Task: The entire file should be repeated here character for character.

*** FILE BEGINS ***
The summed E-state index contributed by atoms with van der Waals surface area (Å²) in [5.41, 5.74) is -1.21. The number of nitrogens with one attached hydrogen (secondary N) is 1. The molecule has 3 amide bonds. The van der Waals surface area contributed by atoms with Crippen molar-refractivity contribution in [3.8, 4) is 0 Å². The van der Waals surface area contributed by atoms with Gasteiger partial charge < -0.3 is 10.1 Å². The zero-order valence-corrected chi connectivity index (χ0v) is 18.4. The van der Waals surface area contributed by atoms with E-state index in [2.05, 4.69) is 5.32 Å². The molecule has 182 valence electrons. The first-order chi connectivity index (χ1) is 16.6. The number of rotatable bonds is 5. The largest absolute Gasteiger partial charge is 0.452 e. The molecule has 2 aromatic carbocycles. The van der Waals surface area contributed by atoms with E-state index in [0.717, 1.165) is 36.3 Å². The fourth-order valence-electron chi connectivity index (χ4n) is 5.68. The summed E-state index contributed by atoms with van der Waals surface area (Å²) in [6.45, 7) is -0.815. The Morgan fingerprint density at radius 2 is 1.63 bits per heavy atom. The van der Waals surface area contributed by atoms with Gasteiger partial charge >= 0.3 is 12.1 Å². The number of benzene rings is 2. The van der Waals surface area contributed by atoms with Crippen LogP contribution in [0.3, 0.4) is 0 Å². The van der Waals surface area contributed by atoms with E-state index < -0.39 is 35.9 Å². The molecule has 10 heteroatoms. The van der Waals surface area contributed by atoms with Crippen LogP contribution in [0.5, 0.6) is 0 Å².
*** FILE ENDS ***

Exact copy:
The summed E-state index contributed by atoms with van der Waals surface area (Å²) in [5.41, 5.74) is -1.21. The number of nitrogens with one attached hydrogen (secondary N) is 1. The molecule has 3 amide bonds. The van der Waals surface area contributed by atoms with Crippen molar-refractivity contribution in [3.8, 4) is 0 Å². The van der Waals surface area contributed by atoms with Gasteiger partial charge < -0.3 is 10.1 Å². The zero-order valence-corrected chi connectivity index (χ0v) is 18.4. The van der Waals surface area contributed by atoms with E-state index in [2.05, 4.69) is 5.32 Å². The molecule has 182 valence electrons. The first-order chi connectivity index (χ1) is 16.6. The number of rotatable bonds is 5. The largest absolute Gasteiger partial charge is 0.452 e. The molecule has 2 aromatic carbocycles. The van der Waals surface area contributed by atoms with E-state index in [0.717, 1.165) is 36.3 Å². The fourth-order valence-electron chi connectivity index (χ4n) is 5.68. The summed E-state index contributed by atoms with van der Waals surface area (Å²) in [6.45, 7) is -0.815. The Morgan fingerprint density at radius 2 is 1.63 bits per heavy atom. The van der Waals surface area contributed by atoms with Gasteiger partial charge >= 0.3 is 12.1 Å². The number of benzene rings is 2. The van der Waals surface area contributed by atoms with Crippen LogP contribution in [0.3, 0.4) is 0 Å². The van der Waals surface area contributed by atoms with E-state index < -0.39 is 35.9 Å². The molecule has 10 heteroatoms. The van der Waals surface area contributed by atoms with Crippen LogP contribution in [0.5, 0.6) is 0 Å².